This post has its roots in one simple fact: Damon Runyon is not Ring Lardner. Or perhaps I should say that Ring Lardner is not Damon Runyon.
As I mentioned in my last blog post: I mixed the two men up in my head. My fingers typed Ring Lardner in my original notes but my brain immediately jumped to Damon Runyon’s short stories set on Broadway in the early years of the twentieth century and Guys and Dolls, the musical based on those stories.* (One of my all-time favorites.) I didn’t remain confused for long. The first source I looked at in preparation for writing about the Chicago Tribune’s Army Edition, made it clear that Runyon was not the sports writer I was looking for. It also made it clear that while I know and love Runyon’s stories, I knew nothing whatsoever about Runyon. That was easily fixed.
It turns out that confusing Lardner and Runyon wasn’t that big a jump.** They were close in age, born in 1885 and 1880 respectively. Both recreated themselves with a strategic name change. Ringgold Wilmer Lardner decided to go by Ring for obvious reasons. Alfred Damon Runyon dropped the Alfred when he enlisted in the Army during the Spanish American War and discovered that Alfred was one standard deviation from Percival as far as the average enlisted man was concerned. Both were popular sports writers whose syndicated columns reached a national audience : Lardner with the Chicago Tribune and Runyon with the Hearst papers. Both successfully made the leap into fiction, writing in what purported to be very specific regional vernaculars, though I suspect that in both cases the idiom was in large part their own creation. And both traveled to Europe to report on the experience of American soldiers in “the war to end all wars”— the point at which my confusion between the two started.
Their war coverage is a good place to look at the differences between the two.
As I mentioned in my previous post, the Tribune send Lardner to France to report on “the funny side of the war.” He was there for two months soon after the American Expeditionary Force arrived. His first piece of “war reporting”, titled “Lardner Meets Horrors the Wake of War,” begins with the fact that the water in his Paris hotel was turned off for a course of several hours and turns a small inconvenience into a satirical, stereotype-laden piece about the French not liking to drink water or to bath in it.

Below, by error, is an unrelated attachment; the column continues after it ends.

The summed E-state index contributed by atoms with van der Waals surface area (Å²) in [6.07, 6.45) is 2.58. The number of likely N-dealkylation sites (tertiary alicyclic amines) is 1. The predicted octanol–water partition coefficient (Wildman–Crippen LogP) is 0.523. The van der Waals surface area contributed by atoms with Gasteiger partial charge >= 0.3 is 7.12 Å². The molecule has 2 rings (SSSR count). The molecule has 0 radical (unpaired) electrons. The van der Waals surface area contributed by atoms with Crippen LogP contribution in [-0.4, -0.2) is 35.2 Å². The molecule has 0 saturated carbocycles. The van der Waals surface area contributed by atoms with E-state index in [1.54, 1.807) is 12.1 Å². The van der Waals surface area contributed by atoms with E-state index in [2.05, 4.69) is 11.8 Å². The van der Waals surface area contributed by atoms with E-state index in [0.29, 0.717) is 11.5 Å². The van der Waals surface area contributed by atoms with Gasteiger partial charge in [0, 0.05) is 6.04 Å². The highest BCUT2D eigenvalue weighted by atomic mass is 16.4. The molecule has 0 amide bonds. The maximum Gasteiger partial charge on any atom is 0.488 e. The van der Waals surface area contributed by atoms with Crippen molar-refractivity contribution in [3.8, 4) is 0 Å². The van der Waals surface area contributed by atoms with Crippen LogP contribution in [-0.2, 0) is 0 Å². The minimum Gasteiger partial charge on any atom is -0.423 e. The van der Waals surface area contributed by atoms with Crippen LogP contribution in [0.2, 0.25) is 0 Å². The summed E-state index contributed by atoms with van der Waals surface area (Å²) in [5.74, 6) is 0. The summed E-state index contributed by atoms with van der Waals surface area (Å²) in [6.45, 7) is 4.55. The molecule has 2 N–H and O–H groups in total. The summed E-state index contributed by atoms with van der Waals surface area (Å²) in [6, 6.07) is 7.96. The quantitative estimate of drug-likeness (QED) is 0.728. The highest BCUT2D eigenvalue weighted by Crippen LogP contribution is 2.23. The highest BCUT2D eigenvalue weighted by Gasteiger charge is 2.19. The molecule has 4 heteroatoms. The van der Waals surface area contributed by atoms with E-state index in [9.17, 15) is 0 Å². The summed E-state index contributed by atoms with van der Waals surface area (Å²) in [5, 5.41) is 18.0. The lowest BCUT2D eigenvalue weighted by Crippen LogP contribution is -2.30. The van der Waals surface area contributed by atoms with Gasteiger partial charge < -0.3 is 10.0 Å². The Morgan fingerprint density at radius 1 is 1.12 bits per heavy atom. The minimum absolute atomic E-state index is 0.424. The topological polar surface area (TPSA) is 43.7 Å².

Runyon, by contrast, was an actual war correspondent. World War I was not his first experience of war. Runyon fought in the Spanish-American War, where he was wounded twice and earned the nickname “The Colorado Kipling” for his stories and verses about the experience. Later he traveled as a correspondent with Black Jack Pershing’s Punitive Expedition in search of Pancho Villa. He arrived relatively late to World War I, in October 1918,**** and primarily covered the Meuse-Argonne Offensive . His most powerful pieces were written not from the battlefield, but on the way home aboard the USS Leviathan, traveling with a large number of wounded men. And perhaps that is not surprising, given that his best work is stories of the man (and woman) on the street, even if that street is very specifically seventeen blocks of W. 27th Street, peopled by “burlesque dolls and hoofers, and guys who write songs, and saxophone players, and newsboys, and newspaper scribes, and taxi drivers…” Not to mention bookies, horse players, gin runners, and other “wrong gees.”
I bet none of us ever confuse Ring Lardner with Damon Runyon again.
*One of those stories, “Little Miss Marker, also inspired a movie by the same name starring six-year-old Shirley Temple. A reminder that sent me down the rabbit hole looking for streaming options.
**FYI: You also have to be careful not to confuse Lardner with his son, Ring Lardner Jr, who turned his own satirical voice to screenwriting, winning Oscars for Woman of the Year and M*A*S*H. I would apologize for the digression, but this post is essentially me taking you with me down a series of rabbit holes, and giving you all too clear a picture of how my brain works in the process.***
*** I would like to think that my mind is as orderly as library card catalog: the old kind that literally had little drawers that held 3 by 5 cards, arranged alphabetically by author’s last name, title, and subject headings. Instead it looks more like this:
****For those of you who don’t carry the relevant dates in your head, the Armistice that ended the war was signed November 11, 1918.